image file: d0sc02258f-f6.tif
Fig. 6 (a) Pair distribution function G(r) for samples 1a (red) and 1c (black). The short r part of the PDFs up to 30 Å is shown in the inset. (b) Result of the PDF refinement using the MolPDF software for the 1c sample: experiment (red), calculation (black) and difference (blue). (c) Common projection of the original structure from ref. 9 (light color atoms) and the one of sample 1c refined with MolPDF along the b axis. (d) Result of the PDF refinement using the MolPDF software for the 1a sample with the double-helix model: experiment (red), calculation (black) and difference (blue). Common projections of (e) 1a (light color atoms) and 1c samples with the double-helix models both refined with MolPDF and (f) the structures of samples 1c and 1a (light color atoms) both refined with MolPDF along the b axis. Pink, yellow and grey spheres are for gold, sulfur and carbon atoms.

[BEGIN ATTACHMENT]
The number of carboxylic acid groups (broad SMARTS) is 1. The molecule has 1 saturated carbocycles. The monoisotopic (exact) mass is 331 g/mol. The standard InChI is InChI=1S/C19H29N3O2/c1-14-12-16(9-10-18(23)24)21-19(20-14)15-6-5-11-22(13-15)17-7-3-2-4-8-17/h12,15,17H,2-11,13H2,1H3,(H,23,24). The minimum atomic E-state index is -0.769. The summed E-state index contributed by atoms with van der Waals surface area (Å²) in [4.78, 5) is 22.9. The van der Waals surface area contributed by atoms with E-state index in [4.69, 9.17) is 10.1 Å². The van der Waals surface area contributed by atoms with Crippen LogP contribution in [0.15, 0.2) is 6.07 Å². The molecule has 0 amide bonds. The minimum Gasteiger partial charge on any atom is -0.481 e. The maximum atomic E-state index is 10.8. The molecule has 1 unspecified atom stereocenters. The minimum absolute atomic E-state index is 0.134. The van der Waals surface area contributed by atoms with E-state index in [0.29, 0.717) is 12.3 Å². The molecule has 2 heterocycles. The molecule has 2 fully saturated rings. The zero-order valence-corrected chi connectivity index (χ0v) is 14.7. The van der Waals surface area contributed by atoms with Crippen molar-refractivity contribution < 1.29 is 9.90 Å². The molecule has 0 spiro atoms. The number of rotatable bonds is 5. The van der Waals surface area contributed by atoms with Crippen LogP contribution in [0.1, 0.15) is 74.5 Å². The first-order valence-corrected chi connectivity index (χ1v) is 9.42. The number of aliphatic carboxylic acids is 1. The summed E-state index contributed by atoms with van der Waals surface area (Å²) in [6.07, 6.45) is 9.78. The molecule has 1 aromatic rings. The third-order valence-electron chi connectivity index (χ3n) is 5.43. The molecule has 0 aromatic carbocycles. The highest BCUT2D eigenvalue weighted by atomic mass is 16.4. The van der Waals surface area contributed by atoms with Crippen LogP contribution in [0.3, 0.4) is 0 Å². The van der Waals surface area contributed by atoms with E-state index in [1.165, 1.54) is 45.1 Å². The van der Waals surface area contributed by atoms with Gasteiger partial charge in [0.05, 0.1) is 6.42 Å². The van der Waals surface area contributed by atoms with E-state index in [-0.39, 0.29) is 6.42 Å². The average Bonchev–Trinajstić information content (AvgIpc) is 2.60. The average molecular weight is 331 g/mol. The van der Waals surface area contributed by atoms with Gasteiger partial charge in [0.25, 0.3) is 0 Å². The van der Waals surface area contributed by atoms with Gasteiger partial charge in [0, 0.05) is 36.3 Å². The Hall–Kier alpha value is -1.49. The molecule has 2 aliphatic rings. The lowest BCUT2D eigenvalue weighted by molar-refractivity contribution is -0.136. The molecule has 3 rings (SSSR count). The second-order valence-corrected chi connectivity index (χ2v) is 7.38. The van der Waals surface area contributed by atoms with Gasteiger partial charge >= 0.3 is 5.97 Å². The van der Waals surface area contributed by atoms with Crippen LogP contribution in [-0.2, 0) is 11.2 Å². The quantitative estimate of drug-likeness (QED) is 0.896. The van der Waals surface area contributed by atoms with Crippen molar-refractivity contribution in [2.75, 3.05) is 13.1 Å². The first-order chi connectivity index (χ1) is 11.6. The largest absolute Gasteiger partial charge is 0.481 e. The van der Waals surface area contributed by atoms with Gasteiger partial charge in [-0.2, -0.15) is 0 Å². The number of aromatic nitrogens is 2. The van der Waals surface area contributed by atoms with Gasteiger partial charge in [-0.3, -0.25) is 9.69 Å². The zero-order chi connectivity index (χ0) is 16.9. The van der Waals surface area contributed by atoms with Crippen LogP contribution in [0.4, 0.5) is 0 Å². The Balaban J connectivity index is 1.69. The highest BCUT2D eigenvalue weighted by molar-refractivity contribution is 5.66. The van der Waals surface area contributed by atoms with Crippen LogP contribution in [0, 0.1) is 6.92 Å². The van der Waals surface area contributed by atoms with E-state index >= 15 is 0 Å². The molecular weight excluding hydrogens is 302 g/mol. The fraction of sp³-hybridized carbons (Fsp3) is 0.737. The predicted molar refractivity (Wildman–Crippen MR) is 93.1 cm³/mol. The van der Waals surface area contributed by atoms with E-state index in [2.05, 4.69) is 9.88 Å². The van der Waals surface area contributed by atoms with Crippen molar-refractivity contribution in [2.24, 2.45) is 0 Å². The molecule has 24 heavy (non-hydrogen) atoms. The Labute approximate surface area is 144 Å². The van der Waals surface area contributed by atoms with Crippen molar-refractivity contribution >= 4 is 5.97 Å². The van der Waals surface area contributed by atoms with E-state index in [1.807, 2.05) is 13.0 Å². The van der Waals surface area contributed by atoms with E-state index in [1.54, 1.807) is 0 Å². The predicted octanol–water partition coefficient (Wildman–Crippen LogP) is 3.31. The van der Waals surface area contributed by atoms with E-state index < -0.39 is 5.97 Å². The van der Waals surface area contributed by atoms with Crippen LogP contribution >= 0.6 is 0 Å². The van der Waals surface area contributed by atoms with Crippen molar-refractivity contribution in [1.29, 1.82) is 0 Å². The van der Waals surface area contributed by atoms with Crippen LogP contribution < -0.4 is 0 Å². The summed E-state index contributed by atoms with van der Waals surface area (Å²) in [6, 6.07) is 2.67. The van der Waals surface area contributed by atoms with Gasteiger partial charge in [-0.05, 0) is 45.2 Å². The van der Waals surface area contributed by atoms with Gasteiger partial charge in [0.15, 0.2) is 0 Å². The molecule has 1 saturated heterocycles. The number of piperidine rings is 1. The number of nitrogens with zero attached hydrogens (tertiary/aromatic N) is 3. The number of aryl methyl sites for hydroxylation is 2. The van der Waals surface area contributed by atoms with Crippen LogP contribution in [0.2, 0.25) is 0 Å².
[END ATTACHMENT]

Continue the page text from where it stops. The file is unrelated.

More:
The MolPDF software allows applying restraints on bond distances and angles, which is necessary to reduce the number of refined parameters while maintaining the configuration of the molecules within the structure, especially in the presence of heavy atoms such as gold. The crystallographic structure of 1c in space group C2/c was used as a starting model for the refinement, disregarding the hydrogen atoms.9 The first neighbor C–C distances and the C–C–C and C–C–S angles were constrained to their starting values. Atoms of the same elements had equal isotropic thermal parameters, which were varied as well as the atomic positions, cell parameters, scale factor and a sharpening factor. The last constraint was applied to the restrained C–S and C–C bonds and allows us to consider the difference between the Debye–Waller factor of intramolecular and other distances. The refinement was carried out between 1.7 and 30.0 Å. The results are reported in Table S4 and the refinement plot in Fig. 6b, which shows a quite satisfactory agreement for this type of soft material with distances between the refined positions and the original ones from ref. 9 not exceeding 0.2 Å for Au and S atoms. The main differences consist of relatively small rotations of the molecules as seen in Fig. 6c, which are difficult to confirm given the weak contribution of the molecules to the refined patterns both for the present PDF refinement and the original Rietveld refinement of ref. 9. However, the present PDF analysis confirms the validity of the crystallographic structure at the local scale.